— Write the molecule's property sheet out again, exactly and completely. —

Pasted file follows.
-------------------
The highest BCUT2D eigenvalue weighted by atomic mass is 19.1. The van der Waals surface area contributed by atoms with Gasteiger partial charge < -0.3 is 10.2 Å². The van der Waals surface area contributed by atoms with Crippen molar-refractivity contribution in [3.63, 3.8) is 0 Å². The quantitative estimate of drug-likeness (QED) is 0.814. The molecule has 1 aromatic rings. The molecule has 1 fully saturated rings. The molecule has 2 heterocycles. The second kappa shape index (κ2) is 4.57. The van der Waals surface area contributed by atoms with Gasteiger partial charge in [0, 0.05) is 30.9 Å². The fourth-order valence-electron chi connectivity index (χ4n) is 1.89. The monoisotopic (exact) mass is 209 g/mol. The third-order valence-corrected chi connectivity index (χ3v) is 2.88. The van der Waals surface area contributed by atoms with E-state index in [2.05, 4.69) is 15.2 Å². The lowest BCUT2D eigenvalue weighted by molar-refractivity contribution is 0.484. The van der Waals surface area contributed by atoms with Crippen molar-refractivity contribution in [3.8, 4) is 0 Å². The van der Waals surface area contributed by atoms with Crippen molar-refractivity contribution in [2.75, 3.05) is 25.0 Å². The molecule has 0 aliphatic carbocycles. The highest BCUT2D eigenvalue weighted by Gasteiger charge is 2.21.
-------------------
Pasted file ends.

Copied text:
The highest BCUT2D eigenvalue weighted by atomic mass is 19.1. The van der Waals surface area contributed by atoms with Gasteiger partial charge < -0.3 is 10.2 Å². The van der Waals surface area contributed by atoms with Crippen molar-refractivity contribution in [3.63, 3.8) is 0 Å². The quantitative estimate of drug-likeness (QED) is 0.814. The molecule has 1 aromatic rings. The molecule has 1 fully saturated rings. The molecule has 2 heterocycles. The second kappa shape index (κ2) is 4.57. The van der Waals surface area contributed by atoms with Gasteiger partial charge in [0, 0.05) is 30.9 Å². The fourth-order valence-electron chi connectivity index (χ4n) is 1.89. The monoisotopic (exact) mass is 209 g/mol. The third-order valence-corrected chi connectivity index (χ3v) is 2.88. The van der Waals surface area contributed by atoms with E-state index in [2.05, 4.69) is 15.2 Å². The lowest BCUT2D eigenvalue weighted by molar-refractivity contribution is 0.484. The van der Waals surface area contributed by atoms with Crippen molar-refractivity contribution in [3.8, 4) is 0 Å². The van der Waals surface area contributed by atoms with Crippen molar-refractivity contribution in [2.75, 3.05) is 25.0 Å². The molecule has 0 aliphatic carbocycles. The highest BCUT2D eigenvalue weighted by Gasteiger charge is 2.21.